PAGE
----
I noted a list of things that both Fontaine and the mainstream media checked off as his major successes. They include the Indian Residential Schools settlement, the national apology on residential schools by the Prime Minister, and the appointment of Canada’s Truth and Reconciliation Commission. I also heard Fontaine on CBC Radio add to that list one of his pet projects: devolution of the Department of Indian Affairs. More on that last one a bit later. First, let’s examine those first three.

The Residential Schools settlement wasn’t Fontaine’s. It was a class action lawsuit brought by hundreds of survivors. Fontaine may be a survivor but to give him all the credit denies all of those poor bastards who decided against all odds and every nightmare to hire lawyers and take on the federal government and the churches. AFN and Fontaine may have helped, but the survivors fought for years almost all by themselves. The federal government and the churches cut an out-of-court settlement because they did not want to face those survivors in court. They had ripped apart the souls and families of Indigenous peoples across Canada, consigned them and their children’s children to living hells. The federal government and those churches cut their losses because the survivors held a mirror up to Canada, and Canadians were disgusted by what they saw.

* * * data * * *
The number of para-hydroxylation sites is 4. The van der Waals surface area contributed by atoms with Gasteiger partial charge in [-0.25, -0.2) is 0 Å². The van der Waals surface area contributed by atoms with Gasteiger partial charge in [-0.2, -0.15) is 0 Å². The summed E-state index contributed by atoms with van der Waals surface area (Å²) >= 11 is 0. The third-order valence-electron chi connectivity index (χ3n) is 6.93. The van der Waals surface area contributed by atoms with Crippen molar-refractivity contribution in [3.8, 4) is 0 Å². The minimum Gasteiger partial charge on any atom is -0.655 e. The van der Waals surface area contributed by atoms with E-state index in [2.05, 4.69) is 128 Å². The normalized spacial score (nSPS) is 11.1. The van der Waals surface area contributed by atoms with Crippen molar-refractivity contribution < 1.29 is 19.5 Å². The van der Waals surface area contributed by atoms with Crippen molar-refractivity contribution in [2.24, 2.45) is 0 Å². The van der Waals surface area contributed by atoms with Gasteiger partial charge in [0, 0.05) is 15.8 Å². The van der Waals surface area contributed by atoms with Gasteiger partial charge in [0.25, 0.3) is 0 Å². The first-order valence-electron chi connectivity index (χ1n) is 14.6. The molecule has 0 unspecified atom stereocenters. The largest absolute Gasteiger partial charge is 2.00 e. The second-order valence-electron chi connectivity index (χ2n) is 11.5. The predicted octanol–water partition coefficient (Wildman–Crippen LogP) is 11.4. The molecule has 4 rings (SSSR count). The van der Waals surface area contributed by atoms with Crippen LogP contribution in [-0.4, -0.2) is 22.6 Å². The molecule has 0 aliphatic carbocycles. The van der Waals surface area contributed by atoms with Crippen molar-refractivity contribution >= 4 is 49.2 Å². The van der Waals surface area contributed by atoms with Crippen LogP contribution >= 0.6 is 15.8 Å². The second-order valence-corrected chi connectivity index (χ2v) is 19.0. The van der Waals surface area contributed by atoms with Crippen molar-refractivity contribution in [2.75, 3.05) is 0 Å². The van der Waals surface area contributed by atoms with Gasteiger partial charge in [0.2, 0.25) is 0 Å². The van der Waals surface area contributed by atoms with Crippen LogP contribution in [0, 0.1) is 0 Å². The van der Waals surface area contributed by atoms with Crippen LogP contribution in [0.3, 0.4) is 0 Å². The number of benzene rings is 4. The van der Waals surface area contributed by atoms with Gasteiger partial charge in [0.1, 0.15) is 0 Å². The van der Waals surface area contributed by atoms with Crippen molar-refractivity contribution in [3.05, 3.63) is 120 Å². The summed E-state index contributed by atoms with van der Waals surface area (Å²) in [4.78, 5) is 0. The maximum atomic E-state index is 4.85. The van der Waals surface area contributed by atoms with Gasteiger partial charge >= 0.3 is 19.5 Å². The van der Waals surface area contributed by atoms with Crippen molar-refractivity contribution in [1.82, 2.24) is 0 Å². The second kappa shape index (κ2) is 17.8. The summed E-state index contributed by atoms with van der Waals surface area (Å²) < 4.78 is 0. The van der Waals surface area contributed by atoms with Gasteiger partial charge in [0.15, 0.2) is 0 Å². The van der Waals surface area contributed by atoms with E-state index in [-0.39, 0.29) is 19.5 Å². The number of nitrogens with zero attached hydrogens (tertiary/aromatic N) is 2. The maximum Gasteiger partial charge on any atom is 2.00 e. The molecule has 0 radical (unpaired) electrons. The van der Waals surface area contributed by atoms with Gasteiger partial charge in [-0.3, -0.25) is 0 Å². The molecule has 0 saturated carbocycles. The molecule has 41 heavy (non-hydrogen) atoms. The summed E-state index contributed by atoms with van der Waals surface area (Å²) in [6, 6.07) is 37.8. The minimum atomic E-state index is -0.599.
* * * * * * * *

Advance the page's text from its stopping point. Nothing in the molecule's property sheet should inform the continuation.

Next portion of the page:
Everything else flowed from that out-of-court settlement. The appointment of a Truth and Reconciliation Commission and Prime Minister Stephen Harper’s national apology were part of that out-of-court settlement. White reporters tend to overlook that and attribute it all to Fontaine and the AFN while ignoring the survivors and their often lonely fight for dignity, and for all of those who died along the way. Fontaine helped – but it was their victory. No one should ever take any of that away from them.

Now, about the last point: “devolution” of Indian Affairs.

First, just what does that mean? According to Fontaine, it was one of his big successes in Manitoba. It was something he hoped to export throughout the country. It meant at various times dismantling Indian Affairs, taking over Indian Affairs, Indians managing Indian Affairs. There were a lot of people who supported Fontaine and this plan. But, practically, stripped of rhetoric and hyperbole, what did Fontaine’s big success – and there may be a few forensic accountants who might disagree – really mean?